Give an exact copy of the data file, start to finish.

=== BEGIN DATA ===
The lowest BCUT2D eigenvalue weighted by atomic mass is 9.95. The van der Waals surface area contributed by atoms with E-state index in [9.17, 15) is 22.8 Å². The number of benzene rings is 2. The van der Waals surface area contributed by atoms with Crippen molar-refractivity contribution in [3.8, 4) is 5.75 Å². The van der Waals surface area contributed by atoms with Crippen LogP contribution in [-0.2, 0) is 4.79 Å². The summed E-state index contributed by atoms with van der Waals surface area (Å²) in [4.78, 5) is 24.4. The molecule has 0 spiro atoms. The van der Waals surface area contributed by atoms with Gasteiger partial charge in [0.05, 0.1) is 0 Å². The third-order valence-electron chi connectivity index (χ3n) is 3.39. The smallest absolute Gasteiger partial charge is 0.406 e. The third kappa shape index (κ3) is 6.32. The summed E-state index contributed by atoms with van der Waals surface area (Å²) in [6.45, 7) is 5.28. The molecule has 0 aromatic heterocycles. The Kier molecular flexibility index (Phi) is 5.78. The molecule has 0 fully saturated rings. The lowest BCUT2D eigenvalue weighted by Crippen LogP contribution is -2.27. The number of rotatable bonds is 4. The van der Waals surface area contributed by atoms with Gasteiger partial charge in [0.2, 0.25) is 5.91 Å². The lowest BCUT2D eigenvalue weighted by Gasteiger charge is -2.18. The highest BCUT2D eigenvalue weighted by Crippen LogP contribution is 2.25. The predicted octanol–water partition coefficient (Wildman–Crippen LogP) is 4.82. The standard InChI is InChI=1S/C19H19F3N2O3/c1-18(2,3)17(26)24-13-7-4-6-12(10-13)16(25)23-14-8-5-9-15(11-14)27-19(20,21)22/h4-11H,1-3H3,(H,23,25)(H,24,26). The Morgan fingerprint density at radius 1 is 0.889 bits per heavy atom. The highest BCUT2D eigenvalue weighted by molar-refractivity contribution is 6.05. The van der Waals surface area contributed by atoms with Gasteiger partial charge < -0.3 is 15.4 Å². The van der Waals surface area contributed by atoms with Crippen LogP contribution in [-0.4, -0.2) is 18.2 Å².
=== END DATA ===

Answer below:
The lowest BCUT2D eigenvalue weighted by atomic mass is 9.95. The van der Waals surface area contributed by atoms with E-state index in [9.17, 15) is 22.8 Å². The number of benzene rings is 2. The van der Waals surface area contributed by atoms with Crippen molar-refractivity contribution in [3.8, 4) is 5.75 Å². The van der Waals surface area contributed by atoms with Crippen LogP contribution in [-0.2, 0) is 4.79 Å². The summed E-state index contributed by atoms with van der Waals surface area (Å²) in [4.78, 5) is 24.4. The molecule has 0 spiro atoms. The van der Waals surface area contributed by atoms with Gasteiger partial charge in [0.05, 0.1) is 0 Å². The third-order valence-electron chi connectivity index (χ3n) is 3.39. The smallest absolute Gasteiger partial charge is 0.406 e. The third kappa shape index (κ3) is 6.32. The summed E-state index contributed by atoms with van der Waals surface area (Å²) in [6.45, 7) is 5.28. The molecule has 0 aromatic heterocycles. The Kier molecular flexibility index (Phi) is 5.78. The molecule has 0 fully saturated rings. The lowest BCUT2D eigenvalue weighted by Crippen LogP contribution is -2.27. The number of rotatable bonds is 4. The van der Waals surface area contributed by atoms with Gasteiger partial charge in [0.2, 0.25) is 5.91 Å². The lowest BCUT2D eigenvalue weighted by Gasteiger charge is -2.18. The highest BCUT2D eigenvalue weighted by Crippen LogP contribution is 2.25. The predicted octanol–water partition coefficient (Wildman–Crippen LogP) is 4.82. The standard InChI is InChI=1S/C19H19F3N2O3/c1-18(2,3)17(26)24-13-7-4-6-12(10-13)16(25)23-14-8-5-9-15(11-14)27-19(20,21)22/h4-11H,1-3H3,(H,23,25)(H,24,26). The Morgan fingerprint density at radius 1 is 0.889 bits per heavy atom. The highest BCUT2D eigenvalue weighted by molar-refractivity contribution is 6.05. The van der Waals surface area contributed by atoms with Gasteiger partial charge < -0.3 is 15.4 Å². The van der Waals surface area contributed by atoms with Crippen LogP contribution in [-0.4, -0.2) is 18.2 Å².